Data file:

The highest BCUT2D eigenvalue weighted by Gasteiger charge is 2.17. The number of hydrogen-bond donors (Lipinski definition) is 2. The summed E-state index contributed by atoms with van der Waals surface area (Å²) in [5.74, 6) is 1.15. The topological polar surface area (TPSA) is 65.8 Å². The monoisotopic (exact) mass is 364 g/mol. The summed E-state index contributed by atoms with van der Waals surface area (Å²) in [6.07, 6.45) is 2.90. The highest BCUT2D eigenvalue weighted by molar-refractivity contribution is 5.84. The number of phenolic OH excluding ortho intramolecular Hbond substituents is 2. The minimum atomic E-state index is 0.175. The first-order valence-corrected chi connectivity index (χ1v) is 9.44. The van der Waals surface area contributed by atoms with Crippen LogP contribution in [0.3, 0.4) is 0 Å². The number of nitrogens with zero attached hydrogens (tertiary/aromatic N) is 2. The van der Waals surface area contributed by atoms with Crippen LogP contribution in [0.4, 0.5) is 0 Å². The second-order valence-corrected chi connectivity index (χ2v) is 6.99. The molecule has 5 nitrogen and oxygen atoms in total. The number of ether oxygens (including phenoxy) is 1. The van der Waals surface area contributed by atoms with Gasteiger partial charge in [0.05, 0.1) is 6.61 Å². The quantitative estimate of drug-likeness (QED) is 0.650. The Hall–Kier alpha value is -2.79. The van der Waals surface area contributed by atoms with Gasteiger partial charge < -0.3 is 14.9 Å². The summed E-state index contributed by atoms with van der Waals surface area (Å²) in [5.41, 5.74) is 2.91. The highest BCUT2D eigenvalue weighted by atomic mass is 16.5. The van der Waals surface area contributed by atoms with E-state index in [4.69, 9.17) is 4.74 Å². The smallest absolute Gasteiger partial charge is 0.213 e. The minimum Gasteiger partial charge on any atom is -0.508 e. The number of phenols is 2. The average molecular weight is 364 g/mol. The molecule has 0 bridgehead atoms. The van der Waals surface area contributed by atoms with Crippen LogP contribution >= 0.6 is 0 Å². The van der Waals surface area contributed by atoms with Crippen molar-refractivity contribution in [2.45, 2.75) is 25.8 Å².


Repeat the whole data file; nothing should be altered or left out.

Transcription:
The highest BCUT2D eigenvalue weighted by Gasteiger charge is 2.17. The number of hydrogen-bond donors (Lipinski definition) is 2. The summed E-state index contributed by atoms with van der Waals surface area (Å²) in [5.74, 6) is 1.15. The topological polar surface area (TPSA) is 65.8 Å². The monoisotopic (exact) mass is 364 g/mol. The summed E-state index contributed by atoms with van der Waals surface area (Å²) in [6.07, 6.45) is 2.90. The highest BCUT2D eigenvalue weighted by molar-refractivity contribution is 5.84. The number of phenolic OH excluding ortho intramolecular Hbond substituents is 2. The minimum atomic E-state index is 0.175. The first-order valence-corrected chi connectivity index (χ1v) is 9.44. The van der Waals surface area contributed by atoms with Crippen LogP contribution in [0.3, 0.4) is 0 Å². The number of nitrogens with zero attached hydrogens (tertiary/aromatic N) is 2. The van der Waals surface area contributed by atoms with Crippen LogP contribution in [0.4, 0.5) is 0 Å². The second-order valence-corrected chi connectivity index (χ2v) is 6.99. The molecule has 5 nitrogen and oxygen atoms in total. The number of ether oxygens (including phenoxy) is 1. The van der Waals surface area contributed by atoms with Gasteiger partial charge in [0.05, 0.1) is 6.61 Å². The quantitative estimate of drug-likeness (QED) is 0.650. The Hall–Kier alpha value is -2.79. The van der Waals surface area contributed by atoms with Gasteiger partial charge < -0.3 is 14.9 Å². The summed E-state index contributed by atoms with van der Waals surface area (Å²) in [5.41, 5.74) is 2.91. The highest BCUT2D eigenvalue weighted by atomic mass is 16.5. The van der Waals surface area contributed by atoms with E-state index in [4.69, 9.17) is 4.74 Å². The smallest absolute Gasteiger partial charge is 0.213 e. The minimum Gasteiger partial charge on any atom is -0.508 e. The number of phenols is 2. The average molecular weight is 364 g/mol. The molecule has 0 bridgehead atoms. The van der Waals surface area contributed by atoms with Crippen LogP contribution >= 0.6 is 0 Å². The van der Waals surface area contributed by atoms with Crippen molar-refractivity contribution in [2.45, 2.75) is 25.8 Å².